As for whether Itu Aba Island is an island or a rock, the only question to ask is: If the ROC has occupied Itu Aba Island for 60 years, why has it not drawn up a 200 nautical mile (370.4km) exclusive economic zone? The answer is: It does not make a difference. As it is inconsequential, there is no point in debating whether it is an island or a rock.
However, as the award acknowledges Taiwan’s sovereignty over Itu Aba Island, it strengthens Taiwan’s right to claim it. Just as there are losses, there are also gains. The public has no need to worry over this issue.
Protecting the nation’s sovereignty is everyone’s responsibility, but what does protecting sovereignty really mean?
Sending warships to patrol the island on the spur of the moment is by no means the right answer.
Moreover, if the amount of money earned from fishing in that region is less than the amount of money spent on patrol missions, it is just a waste of taxpayers’ money.
What would really protect the nation’s sovereignty is to build up its infrastructure, invest in Taiwan and make Taiwan stronger.
Meanwhile, the 10 suggestions on Itu Aba Island that former president Ma Ying-jeou (馬英九) proposed are really not worth the paper they are written on. They would accomplish nothing, but undermine the government’s “new southbound policy.”
Huang Tien-lin is a former advisory member of the National Security Council and a former Presidential Office adviser.
Translated by Ethan Zhan
In a Facebook post on Wednesday last week, Chinese Nationalist Party (KMT) Taipei City Councilor Hsu Chiao-hsin (徐巧芯) wrote: “The KMT must fall for Taiwan to improve.’ Allow me to ask the question again: Is this really true?” It matters not how many times Hsu asks the question, my answer will always be the same: “Yes, the KMT must be toppled for Taiwan to improve.” In the lengthy Facebook post, titled “What were those born in the 1980s guilty of?” Hsu harked back to the idealistic aspirations of the 2014 Sunflower movement before heaping opprobrium on the Democratic Progressive Party’s (DPP)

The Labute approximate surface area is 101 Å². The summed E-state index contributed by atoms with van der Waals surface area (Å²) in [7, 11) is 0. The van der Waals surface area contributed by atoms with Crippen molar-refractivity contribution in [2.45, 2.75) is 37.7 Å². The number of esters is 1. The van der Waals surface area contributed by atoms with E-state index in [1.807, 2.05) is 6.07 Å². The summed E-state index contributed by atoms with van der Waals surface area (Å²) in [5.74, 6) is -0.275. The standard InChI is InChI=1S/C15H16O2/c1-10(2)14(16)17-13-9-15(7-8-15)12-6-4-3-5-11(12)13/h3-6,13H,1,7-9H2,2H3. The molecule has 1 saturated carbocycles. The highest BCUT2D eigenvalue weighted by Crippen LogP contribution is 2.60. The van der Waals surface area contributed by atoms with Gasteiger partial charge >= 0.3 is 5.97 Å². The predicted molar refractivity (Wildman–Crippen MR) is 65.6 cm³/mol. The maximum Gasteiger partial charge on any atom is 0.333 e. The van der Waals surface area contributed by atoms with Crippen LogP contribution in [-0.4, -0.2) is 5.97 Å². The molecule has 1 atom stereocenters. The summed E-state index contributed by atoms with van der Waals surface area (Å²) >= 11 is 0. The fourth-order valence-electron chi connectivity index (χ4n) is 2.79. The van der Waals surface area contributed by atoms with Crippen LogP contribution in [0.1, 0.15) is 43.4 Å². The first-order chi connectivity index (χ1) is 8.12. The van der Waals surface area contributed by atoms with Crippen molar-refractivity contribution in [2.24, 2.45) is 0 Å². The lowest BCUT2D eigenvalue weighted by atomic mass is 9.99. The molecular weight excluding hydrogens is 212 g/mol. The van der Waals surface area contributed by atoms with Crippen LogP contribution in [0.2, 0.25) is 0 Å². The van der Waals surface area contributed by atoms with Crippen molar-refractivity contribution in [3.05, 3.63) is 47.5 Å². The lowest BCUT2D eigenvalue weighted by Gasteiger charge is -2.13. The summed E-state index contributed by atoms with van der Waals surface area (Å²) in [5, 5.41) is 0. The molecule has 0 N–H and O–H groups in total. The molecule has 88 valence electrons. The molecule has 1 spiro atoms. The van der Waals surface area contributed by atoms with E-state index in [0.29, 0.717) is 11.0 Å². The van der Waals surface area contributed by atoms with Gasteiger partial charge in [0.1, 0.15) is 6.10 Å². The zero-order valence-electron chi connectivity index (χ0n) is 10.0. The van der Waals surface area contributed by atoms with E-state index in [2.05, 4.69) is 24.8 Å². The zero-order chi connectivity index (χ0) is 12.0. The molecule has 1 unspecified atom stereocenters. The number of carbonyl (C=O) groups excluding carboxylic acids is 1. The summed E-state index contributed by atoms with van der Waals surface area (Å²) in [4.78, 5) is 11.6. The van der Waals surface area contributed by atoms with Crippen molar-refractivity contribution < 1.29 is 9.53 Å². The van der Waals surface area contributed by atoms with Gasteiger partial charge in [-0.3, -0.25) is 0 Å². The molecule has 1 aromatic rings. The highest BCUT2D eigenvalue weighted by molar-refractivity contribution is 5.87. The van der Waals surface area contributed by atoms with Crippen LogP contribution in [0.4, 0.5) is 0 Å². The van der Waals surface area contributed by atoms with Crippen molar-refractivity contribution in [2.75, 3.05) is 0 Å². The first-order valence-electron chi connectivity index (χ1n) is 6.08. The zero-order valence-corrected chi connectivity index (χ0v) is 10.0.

The scuffle between Chinese embassy staffers in Fiji and a Taiwanese diplomat at a Republic of China (ROC) Double Ten National Day celebration has turned into a public relations opportunity for the government, Beijing and the Chinese Nationalist Party (KMT). Although the incident occurred on Oct. 8, the Ministry of Foreign Affairs (MOFA) downplayed it, only for the story to be picked up by the foreign media, forcing the ministry to respond. The public and opposition parties asked why the government had failed to remonstrate more strongly in the first instance. It is still unclear whether the ministry missed a trick
US President Donald Trump and his Democratic rival, former US vice president Joe Biden, are holding their final debate tonight. In their foreign policy debate, China is sure to be a major issue of contention for the two candidates. Here are several questions the moderator should pose to the candidates: For both: In the first televised US presidential debates in 1960, then-Democratic candidate John F. Kennedy and his Republican counterpart, Richard Nixon, were asked whether the US should intervene if communist China attacked Taiwan’s outlying islands of Kinmen and Matsu. Kennedy said no, unless the main island of Taiwan was also attacked.
For most of us, the colorful, otherworldly marinescapes of coral reefs are as remote as the alien landscapes of the moon. We rarely, if ever, experience these underwater wonderlands for ourselves — we are, after all, air-breathing, terrestrial creatures mostly cocooned in cities. It is easy not to notice the perilous state they are in: We have lost 50 percent of coral reefs in the past 20 years and more than 90 percent are expected to die by 2050, a presentation at the Ocean Sciences Meeting in San Diego, California, earlier this year showed. As the oceans heat further and